You are on page 1of 1

Cyclone Dust Collectors

An Underestimated Technology?
by Malcolm Gale, Managing Director of MikroPul Ltd

uddenly cyclone dust collectors are all the rage.


The phenomenal success of the bagless, dual
cyclone based Dyson vacuum cleaner and its latest rival the triple vortex machine has brought all
the merits of this apparently simple air/dust separation technique to housewives throughout the
world. The benefits are similar to industrial applications - no more dirty filter bags to change, no more
having to buy and hold spare bags, and no more
finding you havent got a spare bag just when you
most need one.
And indeed the theory of cyclonic separation is
relatively simple. It is based on the principle that the
induced spiralling action of the gas / particle
stream subjects particles to substantial centrifugal
forces, which effectively adds G-force weight to the
airborne solids. This alters the relationship between
the particles and the minimum gas velocity
required to keep them airborne (known as saltation
velocity). As the effective mass of the particles
increases, they will drop out of suspension and be
discharged from the cyclone hopper, leaving the
clean air to exit through the central outlet tube (see
fig 1).

previously discounted. One example was a company which was having difficulty with a particular
process where the residual dust load was fine (100%
below 20 micron, 90% below 10 micron) and,
although not excessive, it could not be released to
atmosphere.
The particulate arrestment was in the form of a
bank of roughing HEPA filters, which needed to be
changed every 8-10 weeks. To install a self cleaning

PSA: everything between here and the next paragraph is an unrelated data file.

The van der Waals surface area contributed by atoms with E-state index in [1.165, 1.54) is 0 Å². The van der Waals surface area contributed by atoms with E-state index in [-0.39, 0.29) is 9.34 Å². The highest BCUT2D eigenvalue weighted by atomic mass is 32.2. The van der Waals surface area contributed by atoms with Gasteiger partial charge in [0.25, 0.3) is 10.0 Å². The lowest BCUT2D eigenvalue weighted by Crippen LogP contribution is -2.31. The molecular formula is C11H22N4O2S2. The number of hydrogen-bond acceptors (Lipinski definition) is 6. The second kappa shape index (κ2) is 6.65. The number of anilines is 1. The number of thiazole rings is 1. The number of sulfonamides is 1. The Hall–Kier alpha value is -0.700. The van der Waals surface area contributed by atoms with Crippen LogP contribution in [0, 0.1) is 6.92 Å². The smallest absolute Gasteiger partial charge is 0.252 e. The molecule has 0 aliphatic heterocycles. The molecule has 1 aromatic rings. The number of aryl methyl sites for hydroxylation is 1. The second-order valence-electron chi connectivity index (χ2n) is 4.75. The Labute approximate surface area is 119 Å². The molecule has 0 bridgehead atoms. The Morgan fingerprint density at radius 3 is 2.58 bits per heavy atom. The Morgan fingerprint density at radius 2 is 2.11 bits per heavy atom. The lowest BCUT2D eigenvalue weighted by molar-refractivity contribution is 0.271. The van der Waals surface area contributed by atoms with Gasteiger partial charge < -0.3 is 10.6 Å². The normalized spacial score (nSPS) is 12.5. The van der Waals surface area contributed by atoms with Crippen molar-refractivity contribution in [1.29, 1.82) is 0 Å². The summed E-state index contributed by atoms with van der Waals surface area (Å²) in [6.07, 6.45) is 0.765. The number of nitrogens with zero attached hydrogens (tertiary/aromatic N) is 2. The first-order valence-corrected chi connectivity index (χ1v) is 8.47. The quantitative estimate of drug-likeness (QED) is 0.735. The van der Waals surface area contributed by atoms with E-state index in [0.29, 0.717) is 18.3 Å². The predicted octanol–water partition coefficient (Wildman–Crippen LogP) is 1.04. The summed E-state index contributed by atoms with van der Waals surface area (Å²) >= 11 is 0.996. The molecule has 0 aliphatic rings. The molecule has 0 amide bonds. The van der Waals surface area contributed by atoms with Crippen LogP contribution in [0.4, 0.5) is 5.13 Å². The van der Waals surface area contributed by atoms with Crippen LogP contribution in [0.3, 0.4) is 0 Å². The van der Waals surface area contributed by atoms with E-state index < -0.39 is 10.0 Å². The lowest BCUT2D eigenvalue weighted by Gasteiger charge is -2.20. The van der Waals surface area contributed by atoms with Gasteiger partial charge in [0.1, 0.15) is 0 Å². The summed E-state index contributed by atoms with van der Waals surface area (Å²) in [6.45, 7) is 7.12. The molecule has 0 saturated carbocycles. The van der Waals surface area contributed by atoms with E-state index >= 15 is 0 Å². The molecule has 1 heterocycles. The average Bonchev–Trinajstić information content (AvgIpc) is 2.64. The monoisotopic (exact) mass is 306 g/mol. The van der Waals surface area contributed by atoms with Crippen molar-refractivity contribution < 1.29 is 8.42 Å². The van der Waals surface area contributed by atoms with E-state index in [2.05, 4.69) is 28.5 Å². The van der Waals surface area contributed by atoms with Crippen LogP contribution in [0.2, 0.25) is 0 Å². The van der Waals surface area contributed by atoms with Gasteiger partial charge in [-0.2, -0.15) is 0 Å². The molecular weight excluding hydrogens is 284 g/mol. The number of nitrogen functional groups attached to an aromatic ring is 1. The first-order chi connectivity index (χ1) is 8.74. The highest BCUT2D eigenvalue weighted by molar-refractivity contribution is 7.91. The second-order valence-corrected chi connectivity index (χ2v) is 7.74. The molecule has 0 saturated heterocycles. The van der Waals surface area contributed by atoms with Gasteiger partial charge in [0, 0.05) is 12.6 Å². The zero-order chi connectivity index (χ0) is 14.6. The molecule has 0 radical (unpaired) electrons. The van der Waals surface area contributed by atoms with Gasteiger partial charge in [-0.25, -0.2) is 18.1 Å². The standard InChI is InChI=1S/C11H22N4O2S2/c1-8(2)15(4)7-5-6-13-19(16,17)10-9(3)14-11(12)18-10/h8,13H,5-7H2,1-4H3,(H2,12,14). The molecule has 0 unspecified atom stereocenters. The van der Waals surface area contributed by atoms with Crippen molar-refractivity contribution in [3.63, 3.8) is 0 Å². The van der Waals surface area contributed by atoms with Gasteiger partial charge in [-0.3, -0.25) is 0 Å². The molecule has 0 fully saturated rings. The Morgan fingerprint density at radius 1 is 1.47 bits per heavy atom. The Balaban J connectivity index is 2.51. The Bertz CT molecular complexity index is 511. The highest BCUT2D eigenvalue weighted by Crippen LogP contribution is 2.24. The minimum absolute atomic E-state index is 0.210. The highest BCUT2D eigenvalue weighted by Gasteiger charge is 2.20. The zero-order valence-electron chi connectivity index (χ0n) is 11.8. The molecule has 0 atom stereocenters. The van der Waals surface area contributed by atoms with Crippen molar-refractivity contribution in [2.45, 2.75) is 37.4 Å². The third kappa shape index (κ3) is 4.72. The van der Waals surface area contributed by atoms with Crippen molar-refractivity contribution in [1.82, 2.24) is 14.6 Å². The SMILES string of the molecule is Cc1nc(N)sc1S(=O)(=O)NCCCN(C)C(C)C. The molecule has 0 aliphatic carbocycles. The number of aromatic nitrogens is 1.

primary filter was going to be expensive, quite apart
from there being little room for additional equipment.
Cyclone technology had been considered previously and discounted as the understanding was
that such a light dust load of such small particles
could not be effectively arrested by cyclones.
Although this is true of many conventional cyclone
designs, new cyclone technology can employ a
geometry, which enables high collection efficiency
of small particles.
Further, in the case outlined above, computer
modeling of the process scenario enabled a cyclone
performance prediction to be made which would
make significant improvements to the system, at a
relatively low cost.
In this particular case, even with 90% of the dust
load being below 10 micron (the point at which
most conventional cyclones become ineffective),
the computer model gave an overall predicted efficiency of 83%. This represented a significant reduction in the dust burden to the HEPA filters.
Since the cyclones installation, the company has
only been changing HEPA filters once a year since.

Application Driven
The size and range of cyclones available is vast with
each design custom built for its duty. Applications
vary from power stations, which use cyclones with
an inlet scroll you can drive a bus through, to the
pharmaceutical and nuclear industries with highly
polished glove box and lab size applications.
All manner of materials of construction can be

Figure 1.

MikroPul Ltd
Warrington
Cheshire
can be contacted on:
Tel: 01925 849220
Fax: 01925 849221

20

However, in industrial applications cyclones have


long been regarded as inefficient dust collectors
with limited uses when compared to, say, fabric filters. But with the correct applications knowledge
and experienced guidance, advanced cyclone technology can be more widely used in industrial powder handling and product recovery systems.
It is usually the lack of knowledge regarding the